Abstract

Multiphase pressure drop calculations represent a challenge for petroleum engineers. We normally rely on multiphase flow correlations to calculate pressure traverses through tubing from the sand face to the wellhead. Although there are many multiphase flow correlations covering most flow conditions; there are still no clear criteria to select appropriate correlations in absence of flowing gradient survey data.

The objective of this work is to help petroleum engineers select the most accurate multiphase flow correlation(s) for any flow conditions, fluid properties, and well configuration.

The method depends on analyzing a large database of pressure drop data from many wells. Our database is composed of more than 3,200 measured pressure points taken from survey and single point measurements on 879 wells representing large variations of flow conditions (oil rate ranges from very low rate to 31,000 BBL/D, water cut from 0 to 98%, gas-oil ratio from 0 to 20,000 SCF/STB, gas rate from very low rate to 200 MMSCFD, water gas ratio from 0 to 200 BBL/MMSCF, condensate gas ratio from 0 to 200 BBL/MMSCF for vertical, deviated and horizontal wells with different tubing sizes).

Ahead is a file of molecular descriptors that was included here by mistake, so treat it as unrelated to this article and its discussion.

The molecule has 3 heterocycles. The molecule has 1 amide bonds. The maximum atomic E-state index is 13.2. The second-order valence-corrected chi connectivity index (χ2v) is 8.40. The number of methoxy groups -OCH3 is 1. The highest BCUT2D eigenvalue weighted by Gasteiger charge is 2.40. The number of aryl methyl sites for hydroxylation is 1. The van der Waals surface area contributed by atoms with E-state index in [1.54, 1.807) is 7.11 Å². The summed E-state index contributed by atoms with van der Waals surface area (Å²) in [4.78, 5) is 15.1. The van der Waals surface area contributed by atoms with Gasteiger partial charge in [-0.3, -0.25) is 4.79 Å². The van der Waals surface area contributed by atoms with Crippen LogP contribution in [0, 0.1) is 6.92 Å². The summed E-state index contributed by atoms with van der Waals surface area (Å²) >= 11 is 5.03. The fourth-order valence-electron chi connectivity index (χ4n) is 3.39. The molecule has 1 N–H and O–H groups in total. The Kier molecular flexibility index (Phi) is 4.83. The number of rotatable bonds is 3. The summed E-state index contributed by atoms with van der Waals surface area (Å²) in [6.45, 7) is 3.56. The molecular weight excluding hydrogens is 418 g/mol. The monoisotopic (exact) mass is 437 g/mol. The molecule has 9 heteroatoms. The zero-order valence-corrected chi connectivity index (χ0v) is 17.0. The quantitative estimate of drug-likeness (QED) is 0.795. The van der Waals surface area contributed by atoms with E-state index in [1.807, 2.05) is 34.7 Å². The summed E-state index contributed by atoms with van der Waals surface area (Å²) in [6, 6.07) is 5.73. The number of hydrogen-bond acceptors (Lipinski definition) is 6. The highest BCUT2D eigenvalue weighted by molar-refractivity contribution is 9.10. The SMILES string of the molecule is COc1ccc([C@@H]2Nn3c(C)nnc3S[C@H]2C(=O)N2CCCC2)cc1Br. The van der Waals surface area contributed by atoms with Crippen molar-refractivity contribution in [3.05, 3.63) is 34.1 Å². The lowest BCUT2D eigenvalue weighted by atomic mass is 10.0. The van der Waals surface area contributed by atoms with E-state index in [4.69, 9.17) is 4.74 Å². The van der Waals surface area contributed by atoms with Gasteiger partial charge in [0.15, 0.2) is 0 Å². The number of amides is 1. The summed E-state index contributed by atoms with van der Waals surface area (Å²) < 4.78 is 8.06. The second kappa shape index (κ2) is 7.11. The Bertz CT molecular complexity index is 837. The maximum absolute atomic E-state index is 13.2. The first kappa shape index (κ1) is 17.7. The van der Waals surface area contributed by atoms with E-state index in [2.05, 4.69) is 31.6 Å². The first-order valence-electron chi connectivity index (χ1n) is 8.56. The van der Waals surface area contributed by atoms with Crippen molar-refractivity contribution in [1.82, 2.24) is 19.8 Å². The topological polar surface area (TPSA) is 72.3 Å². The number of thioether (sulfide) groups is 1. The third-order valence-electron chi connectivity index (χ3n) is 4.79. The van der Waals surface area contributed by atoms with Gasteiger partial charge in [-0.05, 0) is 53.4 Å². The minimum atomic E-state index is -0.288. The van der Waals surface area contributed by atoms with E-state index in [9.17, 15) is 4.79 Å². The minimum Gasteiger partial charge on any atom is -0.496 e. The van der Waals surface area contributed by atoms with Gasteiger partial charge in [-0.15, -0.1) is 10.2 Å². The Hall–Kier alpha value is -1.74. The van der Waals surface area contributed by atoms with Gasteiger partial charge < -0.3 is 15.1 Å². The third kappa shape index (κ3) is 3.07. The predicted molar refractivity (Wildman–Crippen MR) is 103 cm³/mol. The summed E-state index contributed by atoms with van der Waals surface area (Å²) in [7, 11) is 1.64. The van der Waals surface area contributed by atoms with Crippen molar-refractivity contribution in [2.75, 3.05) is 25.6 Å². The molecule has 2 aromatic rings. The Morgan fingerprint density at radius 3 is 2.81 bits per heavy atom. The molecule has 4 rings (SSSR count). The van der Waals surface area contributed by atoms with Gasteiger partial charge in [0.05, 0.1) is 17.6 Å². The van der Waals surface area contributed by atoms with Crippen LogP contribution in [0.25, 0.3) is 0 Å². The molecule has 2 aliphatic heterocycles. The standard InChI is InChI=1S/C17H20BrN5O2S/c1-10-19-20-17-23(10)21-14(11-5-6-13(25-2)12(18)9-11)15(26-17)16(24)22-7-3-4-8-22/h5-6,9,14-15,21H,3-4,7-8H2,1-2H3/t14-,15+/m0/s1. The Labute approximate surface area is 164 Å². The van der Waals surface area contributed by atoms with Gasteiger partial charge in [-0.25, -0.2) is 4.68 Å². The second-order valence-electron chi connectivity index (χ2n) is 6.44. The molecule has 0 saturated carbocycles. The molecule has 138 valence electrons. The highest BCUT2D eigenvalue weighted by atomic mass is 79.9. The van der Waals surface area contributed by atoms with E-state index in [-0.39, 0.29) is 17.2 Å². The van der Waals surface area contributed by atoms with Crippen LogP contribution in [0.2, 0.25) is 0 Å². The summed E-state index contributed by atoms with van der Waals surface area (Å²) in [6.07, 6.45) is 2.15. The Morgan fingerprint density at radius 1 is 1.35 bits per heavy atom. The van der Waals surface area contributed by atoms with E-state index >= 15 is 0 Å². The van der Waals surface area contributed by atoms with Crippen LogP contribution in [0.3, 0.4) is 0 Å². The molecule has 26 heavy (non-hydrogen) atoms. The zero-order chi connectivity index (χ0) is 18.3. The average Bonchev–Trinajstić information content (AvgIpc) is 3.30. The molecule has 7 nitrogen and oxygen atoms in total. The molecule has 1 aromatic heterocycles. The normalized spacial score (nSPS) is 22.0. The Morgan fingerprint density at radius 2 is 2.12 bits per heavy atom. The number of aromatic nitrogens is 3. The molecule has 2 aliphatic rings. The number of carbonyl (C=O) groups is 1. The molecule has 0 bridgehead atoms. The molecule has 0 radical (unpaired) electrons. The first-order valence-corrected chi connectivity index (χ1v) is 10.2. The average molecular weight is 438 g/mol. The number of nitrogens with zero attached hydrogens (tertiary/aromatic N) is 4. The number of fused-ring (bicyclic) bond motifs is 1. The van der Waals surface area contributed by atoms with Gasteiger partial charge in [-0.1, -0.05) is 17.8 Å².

We built models for all these wells and tested many available multi-phase flow correlations and recorded the error in their prediction against the actual measurements of pressure points. We then classified the large database into groups and found all multi-phase flow correlations within this group that have the lowest error. For every group, we can now identify the best correlation(s) with their estimated error value. We also defined a term to reflect the strength of the appropriate correlation(s) (how many times this particular correlation was best in each group of data) to help engineers select appropriate correlation for each well and its flowing conditions.

The strength term for all groups varies from 100 % to 30% which indicates that for several groups we can now select the multiphase flow correlation with significant accuracy. The expected error for all correlations is also reported. The parameters that mostly affect each correlation are also highlighted so engineers would know which parameters need to be accurate in using the recommended correlations.

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